Dear RV Doctor:
My living room window was broken when our deck table fell through it during a storm. Do you have to take the whole window out to fix it? It was the bottom window portion that broke. —Gail, Sebring, FL
Unfortunately, in most cases, yes, the complete window assembly will have to be removed, then disassembled in order to replace the broken glass in that lower section. But, it certainly isn’t a huge deal to remove and reinstall the window, but it will take two or three people depending on the size of the window.
Typically, the window sandwiches the wall between the outer frame and a piece of garnish trim around the perimeter, located inside the RV. In the photo, you can see the trim piece and the mounting screws. Begin by removing all the screws from around the garnish trim piece and place the trim aside. Next, carefully insert a wide blade putty knife under the exterior flange of the window to break the seal of the existing sealant. Have someone support the window from the outside as you gently push from the inside. At this point, all that is holding the window in place is the sealant around the perimeter of the exterior. Work the wide putty knife around the frame as you carefully push the window out of the opening through the sidewall.
Once removed, clean off all the remnants of butyl caulk or sealant from around the window flange and what may be left around the opening in the sidewall. Always use fresh new sealant when reinstalling the window. Once the window is out and cleaned off, it can be disassembled.
Depending on the brand of the window, somewhere around the perimeter of the frame, you should find a joining strip where the two ends of the formed frame come together. It is probably secured with rivets or screws. Either way, it will have to be taken apart in order to remove the rest of the broken glass. Or better yet, take the entire window assembly, in one piece, to the glass shop and have them do the disassembling and reassembling of the window itself. They’ll be able to seal the window properly within its frame also. You’ll only have to seal against leaks as you reinstall the window back into the RV. I recommend Eternabond double-stick tape when reinstalling the window into the motorhome. The Eternabond tape will help hold the window in place as you reinstall it, as well as seal it, but you should still have someone helping as you put it back in place.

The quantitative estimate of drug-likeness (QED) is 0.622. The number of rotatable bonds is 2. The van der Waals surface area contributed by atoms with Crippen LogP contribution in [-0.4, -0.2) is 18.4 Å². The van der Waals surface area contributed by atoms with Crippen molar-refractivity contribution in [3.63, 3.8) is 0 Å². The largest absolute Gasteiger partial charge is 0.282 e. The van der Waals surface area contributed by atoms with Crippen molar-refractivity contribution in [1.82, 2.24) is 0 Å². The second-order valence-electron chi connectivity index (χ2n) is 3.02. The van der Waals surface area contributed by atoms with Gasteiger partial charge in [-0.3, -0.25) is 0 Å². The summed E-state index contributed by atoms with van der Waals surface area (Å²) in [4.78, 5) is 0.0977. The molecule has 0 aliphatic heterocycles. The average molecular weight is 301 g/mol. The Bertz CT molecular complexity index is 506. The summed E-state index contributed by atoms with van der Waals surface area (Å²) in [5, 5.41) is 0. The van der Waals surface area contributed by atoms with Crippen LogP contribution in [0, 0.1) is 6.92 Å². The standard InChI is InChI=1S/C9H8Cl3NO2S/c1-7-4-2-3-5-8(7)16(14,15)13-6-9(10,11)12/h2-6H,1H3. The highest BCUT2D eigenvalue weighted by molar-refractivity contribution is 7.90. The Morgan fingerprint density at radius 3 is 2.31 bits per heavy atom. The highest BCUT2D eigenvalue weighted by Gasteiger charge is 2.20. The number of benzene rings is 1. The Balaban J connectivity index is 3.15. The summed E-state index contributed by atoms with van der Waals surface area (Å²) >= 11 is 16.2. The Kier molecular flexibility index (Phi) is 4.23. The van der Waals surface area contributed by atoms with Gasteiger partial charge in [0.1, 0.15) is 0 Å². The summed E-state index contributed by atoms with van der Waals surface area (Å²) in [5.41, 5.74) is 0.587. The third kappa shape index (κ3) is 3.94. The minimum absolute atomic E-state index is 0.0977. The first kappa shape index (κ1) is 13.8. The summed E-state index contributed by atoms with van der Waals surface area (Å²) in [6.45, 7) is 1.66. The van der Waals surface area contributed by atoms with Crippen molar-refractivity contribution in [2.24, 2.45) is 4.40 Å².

From the outside, be sure there are no gaps anywhere around the perimeter of the window after all the screws through the garnish have been reinstalled. It may be necessary to install new screws, one size larger, if any appear to strip as you tighten them. Next, inspect the entire outside perimeter of the window. If any gaps exist between the window and the sidewall, water will have an entrance; and that is the biggest threat to guard against. In some cases, a double layer of sealing tape is required to ensure no gaps remain. If necessary, use a thin bead of silicone sealant along the top edge of the window just to be sure.
The bottom line is that you, most assuredly, do not want any water intrusion. It is also recommended to install new vinyl-backed foam tape on the inside flange of the garnish trim. It should also fully compress when you tighten the mounting screws, thereby effectuating a tight vapor seal. And that should do it! Keep in mind, if this appears too daunting for you, any number of local RV shops would be more than happy to perform the removal and reinstallation of the window for you.
Read more from Gary Bunzer at RVdoctor.com.